EDINBURGH | GLASGOW | ABERDEEN | INVERNESS | DUNDEE | PERTH

Nathan Cassidy: Watch This. Love Me. Its Deep.

at C Venues – C Cubed

* * * - -

Buxton Fringe favourite tentatively explores love and what we make of it.

Image of Nathan Cassidy: Watch This. Love Me. Its Deep.
Note: This review is from the 2017 Fringe

Nathan Cassidy is probably best-known – and has been awarded for – stand-up comedy (Best Solo Comedy Show Buxton Fringe 2014). In fact, he is performing an entirely separate stand-up show during this year’s Fringe at The Free Sisters. And this background is evident in solo theatre piece Watch This. Love Me. It’s Deep. In it, Cassidy narrates the story of his first and only true love. He met Heather at the local swimming pool when they were both fifteen and it was “love at third sight”. The audience is taken through the couple’s most tender moments and life aspirations while Cassidy simultaneously contemplates much broader themes and topics like love, death and the choices we make.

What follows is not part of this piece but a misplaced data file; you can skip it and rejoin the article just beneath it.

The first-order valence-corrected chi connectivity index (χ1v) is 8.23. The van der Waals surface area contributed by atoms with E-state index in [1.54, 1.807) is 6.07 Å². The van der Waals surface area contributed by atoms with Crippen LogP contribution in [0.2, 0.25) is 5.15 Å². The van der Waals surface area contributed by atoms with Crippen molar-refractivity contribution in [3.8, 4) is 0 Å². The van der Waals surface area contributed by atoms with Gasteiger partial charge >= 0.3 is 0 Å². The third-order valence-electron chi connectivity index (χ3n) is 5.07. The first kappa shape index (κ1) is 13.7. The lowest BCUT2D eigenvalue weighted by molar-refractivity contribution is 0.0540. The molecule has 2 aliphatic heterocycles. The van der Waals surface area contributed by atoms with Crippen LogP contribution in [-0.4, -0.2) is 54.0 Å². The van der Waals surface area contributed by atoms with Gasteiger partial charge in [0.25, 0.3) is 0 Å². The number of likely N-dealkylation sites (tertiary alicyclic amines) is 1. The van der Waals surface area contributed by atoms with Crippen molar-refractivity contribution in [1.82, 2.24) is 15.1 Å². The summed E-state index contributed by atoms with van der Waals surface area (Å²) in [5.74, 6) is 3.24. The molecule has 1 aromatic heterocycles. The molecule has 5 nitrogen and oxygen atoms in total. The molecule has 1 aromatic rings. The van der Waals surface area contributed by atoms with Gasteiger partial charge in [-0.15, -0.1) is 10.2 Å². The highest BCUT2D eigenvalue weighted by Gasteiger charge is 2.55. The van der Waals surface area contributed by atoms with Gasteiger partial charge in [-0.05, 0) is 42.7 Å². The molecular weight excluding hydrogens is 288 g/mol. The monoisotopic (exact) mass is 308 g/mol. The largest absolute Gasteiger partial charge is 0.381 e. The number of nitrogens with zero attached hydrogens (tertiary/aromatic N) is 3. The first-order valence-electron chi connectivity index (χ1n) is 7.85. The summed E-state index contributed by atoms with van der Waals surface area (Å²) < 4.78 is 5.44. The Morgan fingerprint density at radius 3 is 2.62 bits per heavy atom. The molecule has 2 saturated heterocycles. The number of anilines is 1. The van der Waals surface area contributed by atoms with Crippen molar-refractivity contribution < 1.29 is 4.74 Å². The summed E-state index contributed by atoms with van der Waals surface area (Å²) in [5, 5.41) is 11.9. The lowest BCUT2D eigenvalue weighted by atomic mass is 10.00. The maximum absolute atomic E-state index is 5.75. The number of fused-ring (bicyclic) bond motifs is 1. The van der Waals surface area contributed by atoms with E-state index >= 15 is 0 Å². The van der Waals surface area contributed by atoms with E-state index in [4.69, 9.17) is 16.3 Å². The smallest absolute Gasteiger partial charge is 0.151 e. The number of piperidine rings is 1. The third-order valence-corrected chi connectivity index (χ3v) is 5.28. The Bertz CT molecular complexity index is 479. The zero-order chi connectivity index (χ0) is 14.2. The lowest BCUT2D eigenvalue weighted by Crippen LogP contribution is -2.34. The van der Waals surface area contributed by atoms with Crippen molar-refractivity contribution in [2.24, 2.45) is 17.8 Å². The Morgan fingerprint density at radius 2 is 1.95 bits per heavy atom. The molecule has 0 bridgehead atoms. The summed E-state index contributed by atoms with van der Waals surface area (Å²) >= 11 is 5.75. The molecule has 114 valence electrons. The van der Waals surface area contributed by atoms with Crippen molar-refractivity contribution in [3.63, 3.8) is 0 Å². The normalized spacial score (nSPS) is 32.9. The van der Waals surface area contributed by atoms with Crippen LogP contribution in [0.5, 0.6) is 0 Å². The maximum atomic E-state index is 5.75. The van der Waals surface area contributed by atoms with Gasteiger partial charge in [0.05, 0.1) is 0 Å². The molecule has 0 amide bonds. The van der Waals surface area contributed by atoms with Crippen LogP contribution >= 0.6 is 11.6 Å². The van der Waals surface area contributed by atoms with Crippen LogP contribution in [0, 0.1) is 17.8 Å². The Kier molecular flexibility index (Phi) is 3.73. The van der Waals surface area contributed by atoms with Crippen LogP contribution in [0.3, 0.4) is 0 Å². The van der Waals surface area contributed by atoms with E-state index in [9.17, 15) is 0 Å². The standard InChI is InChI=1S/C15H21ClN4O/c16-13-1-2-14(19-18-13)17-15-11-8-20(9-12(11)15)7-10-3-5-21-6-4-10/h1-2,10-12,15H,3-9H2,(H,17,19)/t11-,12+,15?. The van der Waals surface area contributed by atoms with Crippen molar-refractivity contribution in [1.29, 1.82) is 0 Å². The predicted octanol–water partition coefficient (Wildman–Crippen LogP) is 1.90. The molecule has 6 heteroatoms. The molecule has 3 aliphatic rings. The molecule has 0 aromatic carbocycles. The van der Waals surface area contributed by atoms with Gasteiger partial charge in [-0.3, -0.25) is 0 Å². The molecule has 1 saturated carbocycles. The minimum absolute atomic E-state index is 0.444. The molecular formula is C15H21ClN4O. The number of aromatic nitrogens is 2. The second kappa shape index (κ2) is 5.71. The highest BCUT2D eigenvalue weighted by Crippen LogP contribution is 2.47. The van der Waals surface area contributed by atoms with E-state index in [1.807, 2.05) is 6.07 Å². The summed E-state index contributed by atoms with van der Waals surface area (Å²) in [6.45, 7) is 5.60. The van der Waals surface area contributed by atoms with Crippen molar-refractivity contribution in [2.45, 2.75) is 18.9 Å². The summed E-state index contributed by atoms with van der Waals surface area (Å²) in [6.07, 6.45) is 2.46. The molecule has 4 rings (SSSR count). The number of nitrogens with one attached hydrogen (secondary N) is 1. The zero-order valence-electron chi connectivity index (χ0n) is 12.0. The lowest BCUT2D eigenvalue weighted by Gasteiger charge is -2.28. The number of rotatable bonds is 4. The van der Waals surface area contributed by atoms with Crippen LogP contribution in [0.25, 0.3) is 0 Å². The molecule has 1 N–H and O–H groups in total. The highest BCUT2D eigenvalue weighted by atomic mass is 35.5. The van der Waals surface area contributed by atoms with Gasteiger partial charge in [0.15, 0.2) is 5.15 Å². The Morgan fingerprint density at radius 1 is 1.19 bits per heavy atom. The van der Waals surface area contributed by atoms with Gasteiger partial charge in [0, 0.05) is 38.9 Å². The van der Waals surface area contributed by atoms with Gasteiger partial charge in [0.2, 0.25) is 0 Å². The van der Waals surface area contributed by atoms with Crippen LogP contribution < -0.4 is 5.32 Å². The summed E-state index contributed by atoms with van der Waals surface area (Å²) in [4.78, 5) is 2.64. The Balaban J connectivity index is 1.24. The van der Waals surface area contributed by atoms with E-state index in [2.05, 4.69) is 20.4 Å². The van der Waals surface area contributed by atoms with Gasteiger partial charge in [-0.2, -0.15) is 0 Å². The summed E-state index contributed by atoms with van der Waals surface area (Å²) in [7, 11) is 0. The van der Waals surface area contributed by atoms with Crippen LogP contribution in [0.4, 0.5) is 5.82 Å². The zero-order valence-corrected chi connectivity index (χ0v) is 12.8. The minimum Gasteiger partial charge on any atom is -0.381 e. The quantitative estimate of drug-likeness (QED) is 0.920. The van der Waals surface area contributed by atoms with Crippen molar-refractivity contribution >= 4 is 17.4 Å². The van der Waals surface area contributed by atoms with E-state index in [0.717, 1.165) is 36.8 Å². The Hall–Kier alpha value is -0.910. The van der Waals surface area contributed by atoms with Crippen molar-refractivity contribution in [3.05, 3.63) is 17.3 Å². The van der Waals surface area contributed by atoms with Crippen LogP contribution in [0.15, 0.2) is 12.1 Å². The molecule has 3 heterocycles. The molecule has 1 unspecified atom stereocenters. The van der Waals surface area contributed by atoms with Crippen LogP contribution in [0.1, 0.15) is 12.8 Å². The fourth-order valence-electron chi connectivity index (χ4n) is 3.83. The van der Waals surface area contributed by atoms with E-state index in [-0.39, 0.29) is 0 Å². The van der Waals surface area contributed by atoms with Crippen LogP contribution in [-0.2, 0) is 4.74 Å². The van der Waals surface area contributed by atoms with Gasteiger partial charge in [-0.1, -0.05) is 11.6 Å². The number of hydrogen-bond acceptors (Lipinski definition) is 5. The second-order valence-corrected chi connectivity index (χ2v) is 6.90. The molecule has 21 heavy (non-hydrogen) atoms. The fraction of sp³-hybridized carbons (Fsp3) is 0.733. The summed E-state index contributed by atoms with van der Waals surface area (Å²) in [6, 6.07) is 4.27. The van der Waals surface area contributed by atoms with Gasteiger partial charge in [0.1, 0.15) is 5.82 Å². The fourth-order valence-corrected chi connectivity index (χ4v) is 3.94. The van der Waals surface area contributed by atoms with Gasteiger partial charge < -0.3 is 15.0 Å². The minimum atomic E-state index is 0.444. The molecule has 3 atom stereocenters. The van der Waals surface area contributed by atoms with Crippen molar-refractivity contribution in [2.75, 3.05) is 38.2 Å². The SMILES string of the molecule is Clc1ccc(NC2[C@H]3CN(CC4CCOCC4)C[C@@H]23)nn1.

The first half of the show in particular demonstrates Cassidy’s familiarity with stand-up. He tells us side stories, wanders off on tangents and reacts to the audience. But this sense of improvisation also creates a feeling of unevenness in the piece. He hesitates at times, often repeating lines and throughout he drops tarot cards on the floor seemingly at random.

It is only towards the second half that the performance begins to come together as Cassidy delves into the meanings of the tarot cards and muses on the idea of parallel universes (with the aid of the film Sliding Doors!). Gradually, the show develops into more than the sum of its parts, revealing its intentions like the cards being dropped around the stage in what we can now see is the shape of something. Cassidy has structured this spoken word piece thoughtfully and strategically, even fooling the audience as we reach the denouement.

Watch This is an exploration of optimism, the power of our choices and unapologetic love. However, the performance was so tentative at times that it didn’t consistently feel that a communion between artist and audience was realised.

/ @matthewjkeeley


Matthew is a writer and teacher based in Glasgow and has had short fiction published by Centum Press, Medusa's Laugh Press, Mother's Milk Books and Ink & Voice. He studied English Literature and Film and TV Studies at the University of Glasgow. He is also a cat person.

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